How does Wonder City avoid “girl game” clichés, such as cooking, shopping, makeup, and dating?
We knew from the beginning that games dealing primarily in those areas are the most predominant kind of game that’s out there for girls. Websites and game portals are saturated with them! So we just made a conscious choice to avoid all that. As to how we did it? Well, we just didn’t put any of that in. Girls can and do get themselves into all kinds of amazing, exciting situations that don’t involve cooking, shopping, makeup, or dating. Telling stories about other kinds of scenarios is even easier once superpowers get added into the mix, especially since uncontrolled bursts of quantum energy tend to interfere with precise makeup application or preparing hors d’oeuvres. Hmm, that might be interesting to explore in a future episode, though. 😉
How long is the Wonder City pilot episode? What kind of scenarios and content is included?
The first episode of Wonder City will take most players somewhere around 30-40 minutes to complete — not too different than a pilot of a television show, but with a lot of interaction and choices along the way! A lot happens in this episode — it starts off with an “origin story” about how the character you play as end up with superpowers. Of course, things just get more intense from there! I don’t want to give too much away, but naturally as a new superheroine you’ve got to figure out when and how to use your new powers —and in what cause.
How many episodes are planned for the future? What will the focus of those episodes be?
We have a ton of ideas in the oven for future episodes — I don’t want to give away too much, but there’s a broader world of superpowered beings out there beyond the walls of the high school where the first episode is set. We don’t have a set number of episodes plotted out yet — we’d really like to see what our players like about the first episode, among other things.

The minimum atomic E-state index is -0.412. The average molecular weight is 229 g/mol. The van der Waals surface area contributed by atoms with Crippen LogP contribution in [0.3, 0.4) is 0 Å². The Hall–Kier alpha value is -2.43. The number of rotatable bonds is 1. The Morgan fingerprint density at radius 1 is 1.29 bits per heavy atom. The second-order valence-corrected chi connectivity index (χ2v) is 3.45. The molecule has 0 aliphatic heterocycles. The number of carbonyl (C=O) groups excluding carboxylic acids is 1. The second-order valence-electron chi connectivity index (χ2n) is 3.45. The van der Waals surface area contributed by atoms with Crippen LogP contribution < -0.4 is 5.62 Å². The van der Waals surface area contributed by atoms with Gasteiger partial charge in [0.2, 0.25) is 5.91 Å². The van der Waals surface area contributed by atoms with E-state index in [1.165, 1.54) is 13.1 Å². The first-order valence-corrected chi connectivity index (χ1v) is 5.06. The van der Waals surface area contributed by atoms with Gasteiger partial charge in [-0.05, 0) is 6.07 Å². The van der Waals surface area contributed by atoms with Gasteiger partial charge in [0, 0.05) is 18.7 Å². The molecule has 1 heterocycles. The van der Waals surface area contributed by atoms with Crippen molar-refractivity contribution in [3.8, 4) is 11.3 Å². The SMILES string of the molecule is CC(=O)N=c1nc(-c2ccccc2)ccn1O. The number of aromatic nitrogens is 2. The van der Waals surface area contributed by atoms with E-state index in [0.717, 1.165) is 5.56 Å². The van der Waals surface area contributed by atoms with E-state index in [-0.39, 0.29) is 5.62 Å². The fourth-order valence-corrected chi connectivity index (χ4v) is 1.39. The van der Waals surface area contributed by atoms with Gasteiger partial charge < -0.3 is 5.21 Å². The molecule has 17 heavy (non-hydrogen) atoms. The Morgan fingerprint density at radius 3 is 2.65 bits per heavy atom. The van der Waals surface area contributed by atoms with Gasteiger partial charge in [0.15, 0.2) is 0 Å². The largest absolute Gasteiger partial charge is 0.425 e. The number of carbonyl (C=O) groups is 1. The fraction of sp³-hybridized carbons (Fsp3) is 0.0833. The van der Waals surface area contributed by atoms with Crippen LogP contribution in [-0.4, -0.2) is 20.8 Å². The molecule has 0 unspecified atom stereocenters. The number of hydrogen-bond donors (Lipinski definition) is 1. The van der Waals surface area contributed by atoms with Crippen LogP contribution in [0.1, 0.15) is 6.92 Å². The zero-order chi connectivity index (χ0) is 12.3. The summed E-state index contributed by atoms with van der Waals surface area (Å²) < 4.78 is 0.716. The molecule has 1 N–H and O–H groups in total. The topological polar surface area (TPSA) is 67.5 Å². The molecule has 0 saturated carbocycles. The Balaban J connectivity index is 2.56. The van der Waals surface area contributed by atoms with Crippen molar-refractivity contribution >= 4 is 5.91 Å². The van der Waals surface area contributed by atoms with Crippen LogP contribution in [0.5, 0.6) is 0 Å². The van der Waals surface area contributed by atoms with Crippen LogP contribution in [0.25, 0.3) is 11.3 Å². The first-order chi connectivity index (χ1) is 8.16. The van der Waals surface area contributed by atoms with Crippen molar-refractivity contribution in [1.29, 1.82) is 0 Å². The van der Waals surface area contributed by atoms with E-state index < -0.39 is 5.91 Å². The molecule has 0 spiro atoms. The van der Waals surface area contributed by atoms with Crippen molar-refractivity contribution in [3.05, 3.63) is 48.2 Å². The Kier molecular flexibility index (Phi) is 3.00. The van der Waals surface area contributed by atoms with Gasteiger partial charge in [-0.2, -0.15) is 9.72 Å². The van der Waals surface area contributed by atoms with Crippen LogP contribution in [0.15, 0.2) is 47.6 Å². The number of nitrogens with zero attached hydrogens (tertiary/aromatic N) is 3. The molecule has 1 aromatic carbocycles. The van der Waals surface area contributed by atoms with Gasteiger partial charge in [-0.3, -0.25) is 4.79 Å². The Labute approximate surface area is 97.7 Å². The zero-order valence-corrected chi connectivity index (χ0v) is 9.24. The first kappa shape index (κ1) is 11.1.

Awareness campaigns like #1Reason, and official discussions and panels like those that were happening at this year’s Game Developer’s Conference are more important than ever. As a woman who’s been working in the game industry for over a decade, I can say without hesitation that the last year has been a watershed time where calls for change have burst into public discourse in a way that’s hopefully too loud to ignore. There’s been a lot of backlash, too, and I’m sure that there are plenty of powerful figures in the industry who have their fingers comfortably plugged in their ears, assuming all the heated outcry over representation, inclusion, and treatment of women is just going to blow over. I’m crossing my fingers that it doesn’t, and continuing to talk about this and encouraging others to do as well. The game industry has got to get more inclusive and less sexist if we’re going to reach our true potential as a creative form, one with limitless expressive possibilities and real social influence for good. As for how the industry can be more inclusive — I think the mass-market retail section of the industry has got to listen to people inside its walls, like David Gaider, who are pointing out that they can be doing a lot more not to outright alienate women as an audience. The rest of the industry already is making more diverse types of games, and we’ve got to keep that going and encourage more women to get involved in making games, as students, professionals, artists, and hobbyists. Lastly, I think we have to get a whole generation of girls to start making games from a younger age, instead of just dropping out of gaming entirely when they get to be teenagers! I’m excited to see what the riot grrl of games looks like in the near future.